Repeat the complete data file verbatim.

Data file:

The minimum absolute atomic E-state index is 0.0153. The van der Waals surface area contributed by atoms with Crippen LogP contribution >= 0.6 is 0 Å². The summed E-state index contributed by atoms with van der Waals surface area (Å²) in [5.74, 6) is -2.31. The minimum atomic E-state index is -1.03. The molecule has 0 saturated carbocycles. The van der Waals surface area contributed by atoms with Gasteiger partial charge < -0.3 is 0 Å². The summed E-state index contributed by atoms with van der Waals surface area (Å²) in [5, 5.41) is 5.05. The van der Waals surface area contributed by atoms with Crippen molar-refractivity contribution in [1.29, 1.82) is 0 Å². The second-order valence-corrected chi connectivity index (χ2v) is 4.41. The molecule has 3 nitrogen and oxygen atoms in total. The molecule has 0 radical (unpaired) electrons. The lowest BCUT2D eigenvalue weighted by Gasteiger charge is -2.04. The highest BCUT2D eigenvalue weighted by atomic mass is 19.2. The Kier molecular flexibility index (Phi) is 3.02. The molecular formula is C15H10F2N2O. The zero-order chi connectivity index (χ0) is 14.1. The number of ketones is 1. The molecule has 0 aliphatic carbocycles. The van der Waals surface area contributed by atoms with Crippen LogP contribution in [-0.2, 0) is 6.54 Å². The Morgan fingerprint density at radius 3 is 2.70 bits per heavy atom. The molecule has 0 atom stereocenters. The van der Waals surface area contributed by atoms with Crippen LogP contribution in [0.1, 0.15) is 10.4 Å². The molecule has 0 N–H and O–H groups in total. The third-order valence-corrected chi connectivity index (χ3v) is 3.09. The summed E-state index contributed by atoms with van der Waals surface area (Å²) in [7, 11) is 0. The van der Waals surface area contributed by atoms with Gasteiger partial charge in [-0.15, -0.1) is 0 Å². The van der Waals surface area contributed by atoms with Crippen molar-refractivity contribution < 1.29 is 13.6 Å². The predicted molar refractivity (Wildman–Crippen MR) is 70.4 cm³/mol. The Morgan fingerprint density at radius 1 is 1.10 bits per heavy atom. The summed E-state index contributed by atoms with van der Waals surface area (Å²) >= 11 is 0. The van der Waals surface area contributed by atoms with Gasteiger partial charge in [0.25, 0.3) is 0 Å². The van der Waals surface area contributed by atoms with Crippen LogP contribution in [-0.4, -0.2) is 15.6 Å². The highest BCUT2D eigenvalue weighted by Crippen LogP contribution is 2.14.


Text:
The minimum absolute atomic E-state index is 0.0153. The van der Waals surface area contributed by atoms with Crippen LogP contribution >= 0.6 is 0 Å². The summed E-state index contributed by atoms with van der Waals surface area (Å²) in [5.74, 6) is -2.31. The minimum atomic E-state index is -1.03. The molecule has 0 saturated carbocycles. The van der Waals surface area contributed by atoms with Gasteiger partial charge < -0.3 is 0 Å². The summed E-state index contributed by atoms with van der Waals surface area (Å²) in [5, 5.41) is 5.05. The van der Waals surface area contributed by atoms with Crippen molar-refractivity contribution in [1.29, 1.82) is 0 Å². The second-order valence-corrected chi connectivity index (χ2v) is 4.41. The molecule has 3 nitrogen and oxygen atoms in total. The molecule has 0 radical (unpaired) electrons. The lowest BCUT2D eigenvalue weighted by Gasteiger charge is -2.04. The highest BCUT2D eigenvalue weighted by atomic mass is 19.2. The Kier molecular flexibility index (Phi) is 3.02. The molecular formula is C15H10F2N2O. The zero-order chi connectivity index (χ0) is 14.1. The number of ketones is 1. The molecule has 0 aliphatic carbocycles. The van der Waals surface area contributed by atoms with Crippen LogP contribution in [-0.2, 0) is 6.54 Å². The Morgan fingerprint density at radius 3 is 2.70 bits per heavy atom. The molecule has 0 atom stereocenters. The van der Waals surface area contributed by atoms with Crippen LogP contribution in [0.1, 0.15) is 10.4 Å². The molecule has 0 N–H and O–H groups in total. The third-order valence-corrected chi connectivity index (χ3v) is 3.09. The summed E-state index contributed by atoms with van der Waals surface area (Å²) in [7, 11) is 0. The van der Waals surface area contributed by atoms with Gasteiger partial charge in [-0.15, -0.1) is 0 Å². The van der Waals surface area contributed by atoms with Crippen molar-refractivity contribution < 1.29 is 13.6 Å². The predicted molar refractivity (Wildman–Crippen MR) is 70.4 cm³/mol. The Morgan fingerprint density at radius 1 is 1.10 bits per heavy atom. The summed E-state index contributed by atoms with van der Waals surface area (Å²) >= 11 is 0. The van der Waals surface area contributed by atoms with Gasteiger partial charge in [0.25, 0.3) is 0 Å². The van der Waals surface area contributed by atoms with Crippen LogP contribution in [-0.4, -0.2) is 15.6 Å². The highest BCUT2D eigenvalue weighted by Crippen LogP contribution is 2.14.